New York City moved closer to resuming its frenetic pace by getting back its vital subways Thursday, three days after a superstorm, but neighbouring New Jersey was stunned by coastal devastation and the news of thousands of people in one city still stranded by increasingly fetid flood waters.
The decision to reopen undamaged parts of the United States' largest transit system came as the death toll reached more than 70 in the U.S. and left more than 5 million without power. Hurricane Sandy earlier left another at least 69 people dead as it swept through the Caribbean.
In New York, people streamed into the city as service began to resume on commuter train and subway. The three major airports resumed at least limited service, and the New York Stock Exchange was open again. Amtrak's Northeast Corridor, the busiest train line in the country, was to take commuters along the heavily populated East Coast again starting Friday.
But hundreds of thousands in New York City alone were still without power, especially in Lower Manhattan, which remained in the dark roughly south of the Empire State Building after floodwaters had knocked out power.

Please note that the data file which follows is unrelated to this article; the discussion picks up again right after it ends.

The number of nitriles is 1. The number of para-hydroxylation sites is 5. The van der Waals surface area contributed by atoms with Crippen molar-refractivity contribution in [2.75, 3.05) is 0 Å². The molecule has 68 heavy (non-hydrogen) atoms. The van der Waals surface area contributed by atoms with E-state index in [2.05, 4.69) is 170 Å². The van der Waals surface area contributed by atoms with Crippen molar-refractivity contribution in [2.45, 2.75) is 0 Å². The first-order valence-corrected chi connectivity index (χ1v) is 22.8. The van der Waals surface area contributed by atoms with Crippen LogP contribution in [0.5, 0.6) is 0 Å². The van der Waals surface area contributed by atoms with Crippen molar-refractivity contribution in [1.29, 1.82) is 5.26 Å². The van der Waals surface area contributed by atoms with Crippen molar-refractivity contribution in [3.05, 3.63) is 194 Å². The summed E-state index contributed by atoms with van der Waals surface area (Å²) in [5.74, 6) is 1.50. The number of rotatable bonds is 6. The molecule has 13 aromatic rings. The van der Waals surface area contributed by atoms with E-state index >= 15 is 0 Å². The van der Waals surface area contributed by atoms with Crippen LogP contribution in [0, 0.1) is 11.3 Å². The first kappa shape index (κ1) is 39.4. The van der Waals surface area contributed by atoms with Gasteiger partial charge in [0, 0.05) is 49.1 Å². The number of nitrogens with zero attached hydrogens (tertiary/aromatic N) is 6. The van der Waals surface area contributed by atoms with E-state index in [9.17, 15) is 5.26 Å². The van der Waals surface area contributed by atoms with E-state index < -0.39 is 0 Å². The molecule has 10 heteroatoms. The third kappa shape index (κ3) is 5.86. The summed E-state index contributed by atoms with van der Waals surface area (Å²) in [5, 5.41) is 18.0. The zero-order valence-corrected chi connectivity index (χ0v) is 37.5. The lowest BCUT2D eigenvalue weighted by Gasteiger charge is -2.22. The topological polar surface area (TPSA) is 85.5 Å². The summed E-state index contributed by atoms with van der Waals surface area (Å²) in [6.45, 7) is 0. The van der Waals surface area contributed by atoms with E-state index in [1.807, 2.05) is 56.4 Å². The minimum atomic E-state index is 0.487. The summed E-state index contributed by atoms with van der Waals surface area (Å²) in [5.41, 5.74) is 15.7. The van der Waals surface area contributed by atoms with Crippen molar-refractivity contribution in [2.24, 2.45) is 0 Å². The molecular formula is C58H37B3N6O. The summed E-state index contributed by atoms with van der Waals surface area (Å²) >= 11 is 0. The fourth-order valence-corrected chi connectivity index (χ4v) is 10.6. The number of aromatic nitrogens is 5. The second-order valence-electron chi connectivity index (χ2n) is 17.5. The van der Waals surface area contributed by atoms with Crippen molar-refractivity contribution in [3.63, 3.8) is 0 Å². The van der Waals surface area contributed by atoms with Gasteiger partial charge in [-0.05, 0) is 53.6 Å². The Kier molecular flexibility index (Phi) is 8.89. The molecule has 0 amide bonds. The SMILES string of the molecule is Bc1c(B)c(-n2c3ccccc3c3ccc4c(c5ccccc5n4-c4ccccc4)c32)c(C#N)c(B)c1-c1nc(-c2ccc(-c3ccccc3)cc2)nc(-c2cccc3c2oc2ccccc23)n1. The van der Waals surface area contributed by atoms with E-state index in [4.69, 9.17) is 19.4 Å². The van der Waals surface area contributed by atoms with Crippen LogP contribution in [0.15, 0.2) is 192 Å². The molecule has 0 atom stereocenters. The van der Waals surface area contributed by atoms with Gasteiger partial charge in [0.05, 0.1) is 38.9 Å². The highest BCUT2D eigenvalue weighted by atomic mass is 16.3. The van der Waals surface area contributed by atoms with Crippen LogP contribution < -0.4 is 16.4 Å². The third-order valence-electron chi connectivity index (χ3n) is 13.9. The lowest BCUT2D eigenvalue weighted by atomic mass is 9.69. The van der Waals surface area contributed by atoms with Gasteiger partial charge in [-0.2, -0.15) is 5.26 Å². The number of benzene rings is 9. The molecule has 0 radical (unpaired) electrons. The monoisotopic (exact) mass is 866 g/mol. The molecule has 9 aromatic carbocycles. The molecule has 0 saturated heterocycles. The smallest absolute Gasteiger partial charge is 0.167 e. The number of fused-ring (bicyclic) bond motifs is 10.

Concerns rose over the elderly and poor all but trapped on upper floors of housing complexes in the powerless area, who faced pitch-black hallways, elevators and dwindling food. New York's governor ordered food deliveries to help them. New York dipped to about 4 degrees Celsius Wednesday night.
Rima Finzi-Strauss was fleeing her apartment and taking a bus to Washington.
"We had three guys sitting out in the lobby last night with candlelight, and very threatening folks were passing by in the pitch black," she said. "And everyone's leaving. That makes it worse."
In New Jersey, the once-pristine Atlantic coastline famous for the TV show "Jersey Shore" was shattered. President Barack Obama joined Gov. Chris Christie in a helicopter tour of the devastation Wednesday and told evacuees, "We are here for you. We are not going to tolerate red tape. We are not going to tolerate bureaucracy."
And warnings rose again about global warming and the prospect of more such severe weather to come.
"The next 50 to 100 years are going to be very different than what we've seen in the past 50 years," said S. Jeffress Williams, a scientist emeritus at the U.S. Geological Survey's Woods Hole Science Center in Massachusetts. The sea level is rising fast, and destructive storms are occurring more frequently, said Williams, who expects things to get even worse.
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